Untold Story of QR Code Development

QR Code as a response to the needs of the times

In the 1960s when Japan entered its high economic growth period, supermarkets selling a wide range of commodities from foodstuff to clothing began to spring up in many neighborhoods.

Cash registers that were then used at checkout counters in these stores required the price to be keyed in manually. Because of this, many cashiers suffered from numbness in the wrist and carpal tunnel syndrome.
"Cashiers desperately longed for some way to lighten their burden."
The invention of barcodes provided a solution to this problem. Subsequently the POS system was developed, in which the price of an item of merchandise was displayed on the cash register automatically when the barcode on the item was scanned by an optical sensor, and information on the item was sent to a computer at the same time.
As the use of barcodes spread, however, their limitations became apparent as well. The most prominent was the fact that a barcode can only hold 20 alphanumeric characters or so of information.

Users contacted DENSO WAVE INCORPORATED (then a division of DENSO CORPORATION) who were developing barcode readers at that time to ask them whether it was possible to develop barcodes that could hold more information, saying, “We'd like the capability to code Kanji and Kana characters as well as alphanumeric ones.”
Encouraged by these enthusiastic requests, a development team at DENSO WAVE embarked on the development of a new two-dimensional code, all out of their sincere desire to accommodate users' needs.

Development team made up of just two members

Looking back on those days, Masahiro Hara in charge of the development of the QR Code then remembers that people who were developing 2D codes at other companies were all obsessed with packing as much information as possible into their codes.
With barcodes, information is coded in one direction (one dimension) only. With 2D codes, on the other hand, information is coded in two directions: across and up/down., Out of a strong desire to develop a code that could be read easily as well as being capable of holding a great deal of information, Hara set out to develop a new 2D code. He dared to try this with only one other person as his team member.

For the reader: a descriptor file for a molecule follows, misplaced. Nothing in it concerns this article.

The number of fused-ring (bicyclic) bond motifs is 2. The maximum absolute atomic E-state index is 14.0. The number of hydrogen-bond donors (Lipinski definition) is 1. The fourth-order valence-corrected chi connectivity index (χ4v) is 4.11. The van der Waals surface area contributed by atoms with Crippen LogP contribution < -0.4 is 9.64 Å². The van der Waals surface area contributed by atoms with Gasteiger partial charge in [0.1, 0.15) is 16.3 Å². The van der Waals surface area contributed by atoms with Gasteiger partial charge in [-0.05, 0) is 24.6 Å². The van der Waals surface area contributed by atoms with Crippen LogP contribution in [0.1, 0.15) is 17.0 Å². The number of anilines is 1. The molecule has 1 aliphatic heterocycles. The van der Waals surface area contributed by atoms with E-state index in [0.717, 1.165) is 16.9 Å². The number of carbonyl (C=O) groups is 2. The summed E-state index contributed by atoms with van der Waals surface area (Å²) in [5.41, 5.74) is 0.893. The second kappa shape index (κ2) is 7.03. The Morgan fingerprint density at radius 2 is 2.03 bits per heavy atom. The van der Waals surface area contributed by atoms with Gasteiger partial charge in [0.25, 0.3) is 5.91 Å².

The greatest challenge for the team was how to make reading their code as fast as possible. One day, he hit on the idea that their problem might be solved by adding positional information indicating the existence of a code to be read.

This was how the position detecting pattern made up of square marks came into being. By incorporating these marks into their code, high-speed reading became possible.



So far so good, but why did the marks have to be squares rather than any other shape?
According to Hara this was because “it was the pattern least likely to appear on various business forms and the like.” 
If a position detection pattern is used in a code and there is a similar-looking mark nearby, the code reader may mistake it for the position detection patterns. To avoid this type of erroneous reading, their position detection patterns had to be truly unique. After mulling over this problem thoroughly, they decided to do an exhaustive survey of the ratio of white to black areas in pictures and symbols printed on fliers, magazines, cardboard boxes and so on after reducing them to patterns with black and white areas. They continued the task of surveying innumerable examples of printed matter all day long for days on end. Eventually, they came up with the least used ratio of black and white areas on printed matter. This ratio was 1:1:3:1:1. This was how the widths of the black and white areas in the position detection patterns were decided upon. In this way, a contrivance was created through which the orientation of their code could be determined regardless of the angle of scanning, which could be any angle out of 360°, by searching for this unique ratio. 

A year and a half after the development project was initiated and after innumerable and repeated trial and error, a QR Code capable of coding about 7,000 numerals with the additional capability to code Kanji characters was finally created. This code could not only hold a great deal of information, but it could also be read more than 10 times faster than other codes.



 

Masahiro Hara
Masahiro Hara

*Usually, position detection pattern is black.
*Usually, position detection pattern is black.

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